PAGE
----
I’ve written this blog post instead of writing to them. I wonder if they choose not to contact me again if I can resist the urge to contact them. I also worry that if they are only busy, they may read this and, instead of shooting me a quick message to ease my mind, they’ll just think I’m a weirdo.

I AM a weirdo. But, still… how irrational is it to feel this way, really? Those ‘normal’ lot are the truly strange ones. I envy them, though. This stuff doesn’t bother them. They’re immune. It just rolls off. While, here I am, wondering why I’m here again. 😢 #lifesucks #peoplesuck #bpdsucks

Advertisements

I Finally Made It There, BUT…

…getting lost in Leicester yesterday took its toll.

I try not to go to too many places alone outside the town where I live. I easily get turned around and my sense of direction isn’t what one would call stellar. Plus, suffering from anxiety (both social and general varieties), navigating what feels like hostile terrain without moral and directional support can be terrifying. 

But. Sometimes needs must. 

I had a gig and I had to get to the venue on my own; there was no one else to go with me and play glorified emotional roadie. The first hiccup was I missed my train. So, I was going to be late (even if I hadn’t got lost). This set the stage for me feeling rushed and stressed. Stress makes my brain go on lock down – brain fog becomes total brain cramp; it’s safe to say that I do not thrive under pressure. 

So, I was going to be late and I wouldn’t have the luxury of a slow and gentle walk to the venue. Now I knew this would be a brisk walk which would tire me out. I’d be winded and sweaty by the time I reached the venue.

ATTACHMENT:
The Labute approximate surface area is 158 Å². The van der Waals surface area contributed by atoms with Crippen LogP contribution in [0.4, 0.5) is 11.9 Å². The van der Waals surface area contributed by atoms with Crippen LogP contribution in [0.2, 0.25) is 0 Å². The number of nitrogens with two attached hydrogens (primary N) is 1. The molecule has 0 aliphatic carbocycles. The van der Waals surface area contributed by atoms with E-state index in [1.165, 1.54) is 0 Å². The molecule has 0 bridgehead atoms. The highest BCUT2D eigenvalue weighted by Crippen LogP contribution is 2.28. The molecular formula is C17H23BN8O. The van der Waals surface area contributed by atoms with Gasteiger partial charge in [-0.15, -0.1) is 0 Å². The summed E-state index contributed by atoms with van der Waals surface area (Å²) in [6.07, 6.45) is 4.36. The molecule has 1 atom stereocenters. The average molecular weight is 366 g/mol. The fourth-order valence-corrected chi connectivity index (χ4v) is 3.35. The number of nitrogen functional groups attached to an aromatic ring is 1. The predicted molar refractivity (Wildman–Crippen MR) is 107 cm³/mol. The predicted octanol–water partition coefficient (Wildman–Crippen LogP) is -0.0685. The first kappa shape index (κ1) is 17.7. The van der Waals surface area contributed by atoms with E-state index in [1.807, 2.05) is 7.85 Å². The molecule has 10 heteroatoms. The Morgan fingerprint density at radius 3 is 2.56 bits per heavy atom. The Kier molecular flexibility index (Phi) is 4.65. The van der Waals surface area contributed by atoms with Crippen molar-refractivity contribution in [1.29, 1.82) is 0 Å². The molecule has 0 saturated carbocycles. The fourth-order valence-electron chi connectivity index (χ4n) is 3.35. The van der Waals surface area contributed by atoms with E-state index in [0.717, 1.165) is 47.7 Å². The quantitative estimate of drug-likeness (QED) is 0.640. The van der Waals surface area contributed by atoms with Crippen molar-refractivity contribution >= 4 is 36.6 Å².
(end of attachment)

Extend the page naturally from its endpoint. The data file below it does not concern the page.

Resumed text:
The place where I was playing is The Musician Pub in Leicester. It’s a venue I’ve played quite a few times. I like playing there as, normally, you get an appreciative and listening audience of true music lovers. I’ve been driven there, and I’ve gone with other people on the train and then on foot, time and again. I really should have had no trouble finding the place on my own. All things being equal, that is. And, all things simply weren’t equal. Chronic illness and anxiety doesn’t keep to logic and it can greatly tip the scales…and NOT in one’s favour! 

I got off the train and made my way out of the station, walking in the direction I needed to go. I was shaken up. Alone in the city, strange purple haired, middle aged woman, in stripy knee socks, rucksack on my back and carrying a guitar. The first wrong turn I made I caught relatively quickly; I righted my directional wrong and carried on.

And, on…  missing the next turn I should’ve taken. Suddenly I realise I don’t recognise what I’m seeing and panic starts to grab me.